It is the object of the invention to etch a chromium layer in a system that will not attack aluminum and copper excessively.
It is a further object of the invention to provide an electrolytic chromium etch that acts as a copper electropolish, as opposed to passivating the copper.
It is a feature of the invention that chromium etching can be done in a copper and aluminum containing system without excessive copper or aluminum attack so that little care need be exercised in the process and a great many parts can be treated in a batch process simultaneously.
These and other objects and features are achieved as follows. A microelectronic device wafer containing a plurality of circuits is successively coated with layers of aluminum, chromium, and gold. A photoresist is processed and developed to leave an array of holes in the resist where bumps are to be developed and layers of nickel and/or copper plated into the holes. The photoresist is removed and the exposed gold removed conventionally. Electrical contact is then made to the wafer and the wafer is immersed in a solution comprising trivalent chromium and sulfuric acid. Electrolytic etching is accomplished to rapidly remove the chromium. The electrolytic etching also results in low rate electropolishing of the exposed copper so that very little copper is removed. The attack on the aluminum is also very slow. After the last step of conventional aluminum removal, suitably shaped, copper tipped bumps remain and their shape and surface character are such as to enhance the subsequent thermocompression bonding.
FIG. 1 shows a metalization system prior to etching; and
FIG. 2 shows the etching system.
The invention relates generally to the fabrication of integrated circuit (IC) devices in wafer form. A wafer or slice of semiconductor ingot is processed to have a plurality of individual circuits located therein. After fabrication of the wafer is completed, it is broken up into separate chips which contain the IC device to be packaged or handled separately. The invention specifically relates to the fabrication of copper bumps that are used to make external connection to the chips. The bumps extend upward from the chip face and, being copper, can be thermocompression bonded to a circuit board or to lead frame fingers for location in a housing. Thus the bumps serve to make electrical contact to the chip and to mechanically secure it into a larger structure.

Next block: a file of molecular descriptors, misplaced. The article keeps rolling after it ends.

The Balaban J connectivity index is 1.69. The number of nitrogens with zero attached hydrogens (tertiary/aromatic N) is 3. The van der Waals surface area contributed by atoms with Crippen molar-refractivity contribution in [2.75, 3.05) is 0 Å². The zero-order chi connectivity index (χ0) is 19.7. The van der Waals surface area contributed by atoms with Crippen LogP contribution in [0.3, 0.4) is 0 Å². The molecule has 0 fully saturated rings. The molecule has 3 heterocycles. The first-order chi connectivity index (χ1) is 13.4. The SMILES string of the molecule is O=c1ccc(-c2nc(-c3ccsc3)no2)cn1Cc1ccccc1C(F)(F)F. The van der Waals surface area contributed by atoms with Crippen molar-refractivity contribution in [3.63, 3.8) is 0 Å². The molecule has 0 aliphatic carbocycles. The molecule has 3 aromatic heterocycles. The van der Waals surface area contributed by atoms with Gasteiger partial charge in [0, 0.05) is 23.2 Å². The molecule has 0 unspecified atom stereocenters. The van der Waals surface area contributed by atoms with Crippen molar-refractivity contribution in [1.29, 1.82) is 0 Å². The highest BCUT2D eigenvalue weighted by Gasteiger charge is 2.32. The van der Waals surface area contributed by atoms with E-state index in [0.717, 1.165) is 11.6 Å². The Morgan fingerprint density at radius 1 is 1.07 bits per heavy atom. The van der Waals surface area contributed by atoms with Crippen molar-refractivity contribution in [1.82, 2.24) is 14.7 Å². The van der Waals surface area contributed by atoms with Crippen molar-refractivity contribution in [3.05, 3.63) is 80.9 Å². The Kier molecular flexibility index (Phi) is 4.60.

FIG. 1 shows a metalization system that has been found to be very successful in the fabrication of copper bumps. The showing is of a portion of a chip that is part of a wafer. The vertical dimension of the drawing is not to scale in order to show the various metal layers. For the sake of clarity, the IC details are omitted. Substrate 10 is a silicon wafer that contains the IC devices (not shown). The surface of wafer 10 includes an aluminum interconnection layer 11 and a glass insulating layer 12. A second overlying connection layer of aluminum 13 contacts layer 11 at interface 14 by way of holes located in glass layer 12. In practice layer 13 is established to a thickness of about one micron over the entire substrate wafer and is then overcoated with successive layers of chromium 15 and gold 16. The gold layer 16 is typically about 400 A thick and is desired for its ease of platability and compatibility with the upper metal layers. The chromium layer 15 is typically about 1000 A thick and can act as a barrier layer between the aluminum and gold which would interact undesirably if in direct contact. Chromium adheres well to both aluminum and gold and, being relatively thin, chromium layer 15 does not contribute any significant electrical resistance to the contact system.